If other attendees are in your research group or department, you can team up with colleagues to discuss changes in your own workplace. Those changes could include signing (and implementing) the Declaration on Research Assessment, developed in 2012; using more-inclusive job descriptions in hiring processes; encouraging a reduced focus on the use of metrics in promotion decisions; and lowering any barriers that might hamper members of under-represented groups who are applying for positions in your group.
Share your insights and opinions
Increasingly, research organizations are looking for evidence to inform policy changes. They are conducting surveys or inviting researchers to attend focus groups or roundtable discussions, to understand their concerns and insights, and hear their ideas for improving assessment processes.
Large surveys and community consultations, such as those in the United Kingdom by Wellcome and the non-profit body Vitae, plus the international CACTUS survey of researchers’ mental health and the Nature postdoc survey, have provided a lot of data on challenges that researchers face in their work environments and in relation to career progression. Surveys of organizations that conduct research have informed recommendations by Science Europe, a Brussels-based European association of research funders, on research-assessment processes.
Data from such surveys are instrumental in making the case for improvement to policymakers and others who might not be familiar with the issues in academia. Sharing your insights and experiences will make a difference. Considering the current momentum and discussion surrounding research assessment, more surveys on the topic can be expected this year. Keep an eye out and share your thoughts.
From working on the Royal Society programme, I learnt that the research enterprise needs everyone — from national funders and university chancellors to PhD students — to contribute to achieving change. I also learnt that real improvement originates from shifts in researchers’ attitudes and behaviours.
Our behaviours set certain expectations for our colleagues and for junior members of our teams. For example, asking colleagues which journal they published their latest paper in before asking what the research was about conveys the message that the journal is more important than the results.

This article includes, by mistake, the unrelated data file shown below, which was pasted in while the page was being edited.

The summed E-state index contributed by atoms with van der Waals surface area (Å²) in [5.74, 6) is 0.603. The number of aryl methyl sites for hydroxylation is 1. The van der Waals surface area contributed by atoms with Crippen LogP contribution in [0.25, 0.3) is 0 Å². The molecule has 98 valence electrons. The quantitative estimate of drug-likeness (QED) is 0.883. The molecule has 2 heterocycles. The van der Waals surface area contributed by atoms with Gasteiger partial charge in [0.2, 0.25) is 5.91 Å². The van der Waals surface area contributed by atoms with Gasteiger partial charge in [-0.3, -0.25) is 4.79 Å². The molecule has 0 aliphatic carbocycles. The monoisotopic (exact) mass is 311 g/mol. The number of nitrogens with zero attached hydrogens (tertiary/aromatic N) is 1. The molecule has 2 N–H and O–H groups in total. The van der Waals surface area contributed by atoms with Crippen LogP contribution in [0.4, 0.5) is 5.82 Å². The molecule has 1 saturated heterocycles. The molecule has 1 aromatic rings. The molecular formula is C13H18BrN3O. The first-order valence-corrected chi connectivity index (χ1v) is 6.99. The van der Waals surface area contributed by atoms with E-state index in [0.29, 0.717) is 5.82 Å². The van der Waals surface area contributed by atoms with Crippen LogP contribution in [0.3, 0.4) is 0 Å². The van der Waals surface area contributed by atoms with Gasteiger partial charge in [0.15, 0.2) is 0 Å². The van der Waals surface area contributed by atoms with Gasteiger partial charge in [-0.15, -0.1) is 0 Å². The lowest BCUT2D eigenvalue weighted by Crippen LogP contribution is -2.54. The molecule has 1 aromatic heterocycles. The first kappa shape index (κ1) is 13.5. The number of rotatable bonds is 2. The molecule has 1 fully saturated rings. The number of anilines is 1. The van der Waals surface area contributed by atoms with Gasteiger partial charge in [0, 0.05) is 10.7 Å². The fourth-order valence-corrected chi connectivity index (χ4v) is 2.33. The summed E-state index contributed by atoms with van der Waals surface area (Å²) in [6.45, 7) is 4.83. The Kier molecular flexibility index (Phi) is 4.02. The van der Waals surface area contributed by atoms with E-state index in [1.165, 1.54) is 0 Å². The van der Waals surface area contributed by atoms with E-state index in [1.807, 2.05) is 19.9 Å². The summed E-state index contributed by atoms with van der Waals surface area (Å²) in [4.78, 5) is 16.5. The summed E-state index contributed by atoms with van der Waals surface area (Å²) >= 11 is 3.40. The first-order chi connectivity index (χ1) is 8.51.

Disregarding or downplaying any scientist’s efforts to communicate science to non-scientific audiences, such as schoolchildren or policymakers, devalues these types of contribution, even if unintentionally. Pushing for high-impact rather than open-access output implies that prestige is more important than the accessibility of research results. Researchers’ behaviours, although formed by established norms, are not set in stone. Every day provides another chance to do things differently and to set different expectations, one action at a time.
Become an ambassador for change
Several initiatives are actively encouraging researchers, especially those in the early stages of their career, to become ‘ambassadors’ who promote more open, inclusive and positive research environments. In 2019, the European Council of Doctoral Candidates and Junior Researchers launched its Eurodoc Open Science Ambassador Training, a course that is now freely available. It touches on open research assessment and aims to train researchers in the basic principles of open science, so that they can practise it and act as ambassadors who educate others.
The research-communication platform eLife works with eLife Community Ambassadors to promote progressive change in academic environments. It does this, in part, by involving early-career researchers in developing inclusivity-focused assessment guidelines for reviewing grants and manuscripts and for hiring researchers. Researchers themselves developed these initiatives.
Consider broad criteria in researcher assessment
If you’ve made it this far, there is a fair chance that you are interested in good research practice, are aware of some of the current issues and perhaps are even motivated to contribute to tackling these issues. You are probably also an early-career researcher, meaning that you’re among those most invested in achieving positive change now, and are also in the group that perhaps currently has less power to drive change, especially when it comes to research-evaluation practices.
Of course, you won’t stay in this demographic forever, and, at some point in your career, you might well be involved in assessing the track record of fellow researchers. When these opportunities present themselves, don’t forget about the concerns that once were on your mind, and be brave enough to defy the status quo. Consider diverse criteria, ask difficult questions about evaluation processes, and challenge decisions that are based on outdated assessment practices or narrow definitions of success. The research community is counting on you.